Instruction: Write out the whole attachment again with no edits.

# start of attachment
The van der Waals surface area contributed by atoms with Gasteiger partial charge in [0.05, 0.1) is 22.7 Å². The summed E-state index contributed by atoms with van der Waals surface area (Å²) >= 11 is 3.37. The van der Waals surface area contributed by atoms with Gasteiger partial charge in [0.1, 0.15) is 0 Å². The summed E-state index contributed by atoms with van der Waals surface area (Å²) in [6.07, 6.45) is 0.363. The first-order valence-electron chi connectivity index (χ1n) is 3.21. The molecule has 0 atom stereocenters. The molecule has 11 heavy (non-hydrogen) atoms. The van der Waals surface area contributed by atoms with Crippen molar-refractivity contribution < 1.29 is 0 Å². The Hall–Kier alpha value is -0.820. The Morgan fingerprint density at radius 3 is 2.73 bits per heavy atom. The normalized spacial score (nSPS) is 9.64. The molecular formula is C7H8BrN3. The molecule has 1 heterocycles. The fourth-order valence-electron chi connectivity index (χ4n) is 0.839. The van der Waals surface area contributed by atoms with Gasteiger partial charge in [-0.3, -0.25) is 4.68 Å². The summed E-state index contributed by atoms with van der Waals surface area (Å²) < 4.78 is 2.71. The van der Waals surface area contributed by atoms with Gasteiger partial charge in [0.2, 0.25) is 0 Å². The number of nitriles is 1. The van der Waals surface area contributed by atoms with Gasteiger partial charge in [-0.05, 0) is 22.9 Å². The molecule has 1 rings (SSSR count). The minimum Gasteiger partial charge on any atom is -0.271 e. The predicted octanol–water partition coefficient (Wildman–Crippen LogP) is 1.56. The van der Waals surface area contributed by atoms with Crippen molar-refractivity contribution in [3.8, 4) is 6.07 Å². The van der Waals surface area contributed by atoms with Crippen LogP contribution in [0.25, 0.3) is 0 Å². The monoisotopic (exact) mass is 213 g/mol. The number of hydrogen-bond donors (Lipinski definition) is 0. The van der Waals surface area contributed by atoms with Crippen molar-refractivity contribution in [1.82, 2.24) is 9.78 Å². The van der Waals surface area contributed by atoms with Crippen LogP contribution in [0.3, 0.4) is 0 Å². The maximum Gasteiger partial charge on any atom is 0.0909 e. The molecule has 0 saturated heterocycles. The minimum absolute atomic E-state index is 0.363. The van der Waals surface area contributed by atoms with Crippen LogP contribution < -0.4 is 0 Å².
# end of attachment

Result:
The van der Waals surface area contributed by atoms with Gasteiger partial charge in [0.05, 0.1) is 22.7 Å². The summed E-state index contributed by atoms with van der Waals surface area (Å²) >= 11 is 3.37. The van der Waals surface area contributed by atoms with Gasteiger partial charge in [0.1, 0.15) is 0 Å². The summed E-state index contributed by atoms with van der Waals surface area (Å²) in [6.07, 6.45) is 0.363. The first-order valence-electron chi connectivity index (χ1n) is 3.21. The molecule has 0 atom stereocenters. The molecule has 11 heavy (non-hydrogen) atoms. The van der Waals surface area contributed by atoms with Crippen molar-refractivity contribution < 1.29 is 0 Å². The Hall–Kier alpha value is -0.820. The Morgan fingerprint density at radius 3 is 2.73 bits per heavy atom. The normalized spacial score (nSPS) is 9.64. The molecular formula is C7H8BrN3. The molecule has 1 heterocycles. The fourth-order valence-electron chi connectivity index (χ4n) is 0.839. The van der Waals surface area contributed by atoms with Gasteiger partial charge in [-0.3, -0.25) is 4.68 Å². The summed E-state index contributed by atoms with van der Waals surface area (Å²) < 4.78 is 2.71. The van der Waals surface area contributed by atoms with Gasteiger partial charge in [0.2, 0.25) is 0 Å². The number of nitriles is 1. The van der Waals surface area contributed by atoms with Gasteiger partial charge in [-0.05, 0) is 22.9 Å². The molecule has 1 rings (SSSR count). The minimum Gasteiger partial charge on any atom is -0.271 e. The predicted octanol–water partition coefficient (Wildman–Crippen LogP) is 1.56. The van der Waals surface area contributed by atoms with Crippen molar-refractivity contribution in [3.8, 4) is 6.07 Å². The van der Waals surface area contributed by atoms with Crippen LogP contribution in [0.25, 0.3) is 0 Å². The monoisotopic (exact) mass is 213 g/mol. The number of hydrogen-bond donors (Lipinski definition) is 0. The van der Waals surface area contributed by atoms with Crippen molar-refractivity contribution in [1.82, 2.24) is 9.78 Å². The van der Waals surface area contributed by atoms with Crippen LogP contribution in [0.3, 0.4) is 0 Å². The maximum Gasteiger partial charge on any atom is 0.0909 e. The molecule has 0 saturated heterocycles. The minimum absolute atomic E-state index is 0.363. The van der Waals surface area contributed by atoms with Crippen LogP contribution < -0.4 is 0 Å².